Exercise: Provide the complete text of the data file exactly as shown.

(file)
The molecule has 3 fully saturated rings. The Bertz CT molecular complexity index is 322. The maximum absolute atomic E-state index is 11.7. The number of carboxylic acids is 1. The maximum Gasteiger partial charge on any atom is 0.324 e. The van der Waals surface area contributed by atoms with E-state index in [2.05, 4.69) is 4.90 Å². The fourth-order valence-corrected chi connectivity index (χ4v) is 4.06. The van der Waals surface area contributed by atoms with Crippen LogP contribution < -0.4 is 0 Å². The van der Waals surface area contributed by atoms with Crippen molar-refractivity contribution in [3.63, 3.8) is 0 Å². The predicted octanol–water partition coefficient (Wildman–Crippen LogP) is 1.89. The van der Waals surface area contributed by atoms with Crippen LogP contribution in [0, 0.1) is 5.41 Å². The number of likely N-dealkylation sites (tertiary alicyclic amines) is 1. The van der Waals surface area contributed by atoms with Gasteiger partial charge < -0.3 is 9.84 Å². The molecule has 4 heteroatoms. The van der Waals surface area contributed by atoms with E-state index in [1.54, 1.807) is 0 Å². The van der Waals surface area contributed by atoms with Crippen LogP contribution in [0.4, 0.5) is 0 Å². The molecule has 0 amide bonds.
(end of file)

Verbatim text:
The molecule has 3 fully saturated rings. The Bertz CT molecular complexity index is 322. The maximum absolute atomic E-state index is 11.7. The number of carboxylic acids is 1. The maximum Gasteiger partial charge on any atom is 0.324 e. The van der Waals surface area contributed by atoms with E-state index in [2.05, 4.69) is 4.90 Å². The fourth-order valence-corrected chi connectivity index (χ4v) is 4.06. The van der Waals surface area contributed by atoms with Crippen LogP contribution < -0.4 is 0 Å². The van der Waals surface area contributed by atoms with Crippen molar-refractivity contribution in [3.63, 3.8) is 0 Å². The predicted octanol–water partition coefficient (Wildman–Crippen LogP) is 1.89. The van der Waals surface area contributed by atoms with Crippen LogP contribution in [0, 0.1) is 5.41 Å². The number of likely N-dealkylation sites (tertiary alicyclic amines) is 1. The van der Waals surface area contributed by atoms with Gasteiger partial charge < -0.3 is 9.84 Å². The molecule has 4 heteroatoms. The van der Waals surface area contributed by atoms with E-state index in [1.54, 1.807) is 0 Å². The van der Waals surface area contributed by atoms with Crippen LogP contribution in [0.4, 0.5) is 0 Å². The molecule has 0 amide bonds.